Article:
With New Xeon Chips, Intel Addresses the Brawny Data Center
September 11th, 2013 By: John Rath
After addressing the growing market for optimized low-power workloads last week with the Atom C2000 processor, Intel turned to to the brawny side of the data center Tuesday with the launch of the Xeon E5-2600 v2 product family, formerly code named Ivy Bridge-EP.
As a part of its journey to re-architect the data center, Intel says the new Xeon processors will provide a versatile solution for server, storage and networking workloads, and rapid delivery of data center services.
Based on Intel’s 22-nanometer process technology, the E5-2600 v2 family features up to 12 cores, improves efficiency up to 45 percent over earlier Xeons, and delivers up to 50 percent more performance across a variety of compute intensive workloads.
Unveiled at IDF
Intel announced the Xeon E5-2600 v2 processor at its annual developer forum, IDF 2013, in San Francisco Tuesday. Following Intel’s software-defined infrastructure theme, the new Xeon processors provide a common, software compatible processing foundation and possess the features and tools to help transform data centers for the future.
The new Xeon processors use less power when they are idle, a key factor in reducing energy usage, and support Intel Node Manager and Intel Data Center Manager software, which provide granular detail on power usage.
“More than ever, organizations are looking to information technology to transform their businesses,” said Diane Bryant, senior vice president and general manager of the Datacenter and Connected Systems Group at Intel. “Offering new cloud-based services requires an infrastructure that is versatile enough to support the diverse workloads and is flexible enough to respond to changes in resource demand across servers, storage and network.”
Intel Inside The Amazon Cloud
To showcase the cloud capabilities of the new processors, Intel and Amazon Web Services (AWS) announced a new agreement to use the “Intel Inside” brand on Amazon cloud clusters, letting AWS customers know that the services it provides are using Intel technologies.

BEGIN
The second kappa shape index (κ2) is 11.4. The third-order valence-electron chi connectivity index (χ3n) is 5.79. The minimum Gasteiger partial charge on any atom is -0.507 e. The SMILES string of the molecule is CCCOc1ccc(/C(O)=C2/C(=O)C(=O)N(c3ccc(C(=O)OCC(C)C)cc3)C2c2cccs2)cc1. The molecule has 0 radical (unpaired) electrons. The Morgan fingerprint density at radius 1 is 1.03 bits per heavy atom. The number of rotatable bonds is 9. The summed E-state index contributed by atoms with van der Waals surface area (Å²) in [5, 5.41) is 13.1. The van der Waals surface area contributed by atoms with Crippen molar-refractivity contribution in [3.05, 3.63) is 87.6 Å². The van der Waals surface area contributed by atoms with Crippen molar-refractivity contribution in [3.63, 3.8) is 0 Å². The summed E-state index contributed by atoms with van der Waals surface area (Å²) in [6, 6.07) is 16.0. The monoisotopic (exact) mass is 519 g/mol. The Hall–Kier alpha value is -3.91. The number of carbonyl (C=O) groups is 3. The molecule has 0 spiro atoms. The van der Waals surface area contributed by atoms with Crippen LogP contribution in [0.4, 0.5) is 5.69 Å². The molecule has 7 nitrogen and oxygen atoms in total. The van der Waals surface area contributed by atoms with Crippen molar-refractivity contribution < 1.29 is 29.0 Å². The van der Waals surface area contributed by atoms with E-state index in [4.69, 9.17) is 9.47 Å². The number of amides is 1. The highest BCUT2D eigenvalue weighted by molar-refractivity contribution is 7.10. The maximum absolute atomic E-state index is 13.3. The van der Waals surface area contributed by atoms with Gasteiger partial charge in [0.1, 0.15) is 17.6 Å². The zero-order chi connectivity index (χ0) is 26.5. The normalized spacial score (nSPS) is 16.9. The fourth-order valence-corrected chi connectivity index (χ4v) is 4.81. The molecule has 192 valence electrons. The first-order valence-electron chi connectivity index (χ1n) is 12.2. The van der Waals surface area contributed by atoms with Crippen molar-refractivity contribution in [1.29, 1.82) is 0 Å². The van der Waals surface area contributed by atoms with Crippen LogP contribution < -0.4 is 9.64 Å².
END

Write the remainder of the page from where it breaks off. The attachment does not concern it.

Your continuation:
Amazon and Intel have co-presented numerous sessions and product briefings on cloud, big data and HPC. AWS instances that exclusively use Intel Xeon processors – intended for basic to performance-intensive use cases – will now display the Intel brand. AWS is also adding the latest Xeon processor family to its data centers, with services available for customers later this year.
Further support for Intel’s Xeon processor E5 family-based platforms will be shown from vendors such as Apple, Acer, Cisco, Dell, Fujitsu, HP, Hitachi, Oracle, Quanta, SGI, Supermicro and others. IBM introduced its NeXtScale Server platform Tuesday, combining high-density and improved power efficiency – featuring Xeon E5-2600 v2 processors.
The Xeon E5-2600 v2 is also featured in the current number one supercomputer in the world – the Milkyway-2, along with Xeon Phi coprocessors.
Looking Beyond the Server
While Intel chips are known for powering servers, the company’s new product rollouts have reflected its growing focus on networking and storage technologies.
The new XE5-2600 v2 product family accelerates efficient processing of network workloads commonly handled by proprietary offload engines and accelerators found in networking appliances. Using Intel’s Open Network Platform (ONP) server reference design, customers can use high-volume Xeon-based servers and industry open standards to consolidate virtualized networking applications. This allows customers to deliver throughput performance and latency for Software Defined Networking (SDN) and Network Function Virtualization (NFV) workloads.
Intel also announced Intel Network Builders ecosystem, a program that allows partners to take advantage of Intel’s reference architecture platforms to accelerate SDN and NFV deployments.
“Organizations are looking for more open, industry standard technology to support complex IT demands, whether they are cloud based-applications, support for virtualized environments or for replacing expensive appliances, such as firewalls, VPNs, and edge routers,” said Werner Schaefer, vice president of Market and Business Development, HP Servers. “These reference designs with innovative HP ProLiant Gen8 Servers and HP Networking solutions allow customers to consolidate networking workloads, reduce deployment costs and shorten provisioning time.”
On the storage front the new Xeon E5-2600 v2 processors enhance data reliability and enable in-line deduplication for up to 2.2 times hashing algorithm performance and a 3.5 times I/O bandwidth improvement. Dell has selected the new processors for its upcoming storage solution. “The Intel Xeon processor E5 v2 family provides a great hardware base for Dell’s high performance, innovative solutions like our PowerEdge VRTX and intelligent tiered Compellent storage solutions,” said Forrest Norrod, vice president and general manager of Dell Server Solutions.
The Intel Developer Forum 2013 conversation can be followed on Twitter hashtag #IDF2013.